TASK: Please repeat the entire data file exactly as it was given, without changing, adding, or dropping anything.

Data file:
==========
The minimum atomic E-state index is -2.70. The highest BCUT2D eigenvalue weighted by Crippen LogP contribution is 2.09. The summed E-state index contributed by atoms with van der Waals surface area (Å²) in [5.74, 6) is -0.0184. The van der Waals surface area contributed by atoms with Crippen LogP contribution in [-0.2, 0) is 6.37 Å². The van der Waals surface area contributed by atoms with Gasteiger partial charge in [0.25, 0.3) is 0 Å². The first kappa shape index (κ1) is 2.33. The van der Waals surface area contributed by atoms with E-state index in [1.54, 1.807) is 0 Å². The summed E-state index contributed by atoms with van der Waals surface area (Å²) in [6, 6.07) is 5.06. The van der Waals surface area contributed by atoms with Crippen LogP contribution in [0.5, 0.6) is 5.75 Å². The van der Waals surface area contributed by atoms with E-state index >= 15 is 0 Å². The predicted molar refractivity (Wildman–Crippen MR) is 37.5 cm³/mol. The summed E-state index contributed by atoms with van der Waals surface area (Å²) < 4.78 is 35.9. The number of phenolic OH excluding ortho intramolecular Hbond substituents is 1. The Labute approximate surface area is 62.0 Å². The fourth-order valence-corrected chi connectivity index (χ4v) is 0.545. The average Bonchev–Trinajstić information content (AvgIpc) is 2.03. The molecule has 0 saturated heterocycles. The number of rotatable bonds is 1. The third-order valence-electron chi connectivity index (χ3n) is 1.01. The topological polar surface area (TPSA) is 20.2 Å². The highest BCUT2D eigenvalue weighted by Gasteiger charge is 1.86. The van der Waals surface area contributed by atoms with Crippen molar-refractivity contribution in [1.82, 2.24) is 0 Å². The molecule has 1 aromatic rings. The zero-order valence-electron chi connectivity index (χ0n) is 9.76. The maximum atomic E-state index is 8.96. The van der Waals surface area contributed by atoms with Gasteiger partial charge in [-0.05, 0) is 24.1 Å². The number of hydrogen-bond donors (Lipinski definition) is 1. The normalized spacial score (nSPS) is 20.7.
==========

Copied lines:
The minimum atomic E-state index is -2.70. The highest BCUT2D eigenvalue weighted by Crippen LogP contribution is 2.09. The summed E-state index contributed by atoms with van der Waals surface area (Å²) in [5.74, 6) is -0.0184. The van der Waals surface area contributed by atoms with Crippen LogP contribution in [-0.2, 0) is 6.37 Å². The van der Waals surface area contributed by atoms with Gasteiger partial charge in [0.25, 0.3) is 0 Å². The first kappa shape index (κ1) is 2.33. The van der Waals surface area contributed by atoms with E-state index in [1.54, 1.807) is 0 Å². The summed E-state index contributed by atoms with van der Waals surface area (Å²) in [6, 6.07) is 5.06. The van der Waals surface area contributed by atoms with Crippen LogP contribution in [0.5, 0.6) is 5.75 Å². The van der Waals surface area contributed by atoms with E-state index >= 15 is 0 Å². The predicted molar refractivity (Wildman–Crippen MR) is 37.5 cm³/mol. The summed E-state index contributed by atoms with van der Waals surface area (Å²) < 4.78 is 35.9. The number of phenolic OH excluding ortho intramolecular Hbond substituents is 1. The Labute approximate surface area is 62.0 Å². The fourth-order valence-corrected chi connectivity index (χ4v) is 0.545. The average Bonchev–Trinajstić information content (AvgIpc) is 2.03. The molecule has 0 saturated heterocycles. The number of rotatable bonds is 1. The third-order valence-electron chi connectivity index (χ3n) is 1.01. The topological polar surface area (TPSA) is 20.2 Å². The highest BCUT2D eigenvalue weighted by Gasteiger charge is 1.86. The van der Waals surface area contributed by atoms with Crippen molar-refractivity contribution in [1.82, 2.24) is 0 Å². The molecule has 1 aromatic rings. The zero-order valence-electron chi connectivity index (χ0n) is 9.76. The maximum atomic E-state index is 8.96. The van der Waals surface area contributed by atoms with Gasteiger partial charge in [-0.05, 0) is 24.1 Å². The number of hydrogen-bond donors (Lipinski definition) is 1. The normalized spacial score (nSPS) is 20.7.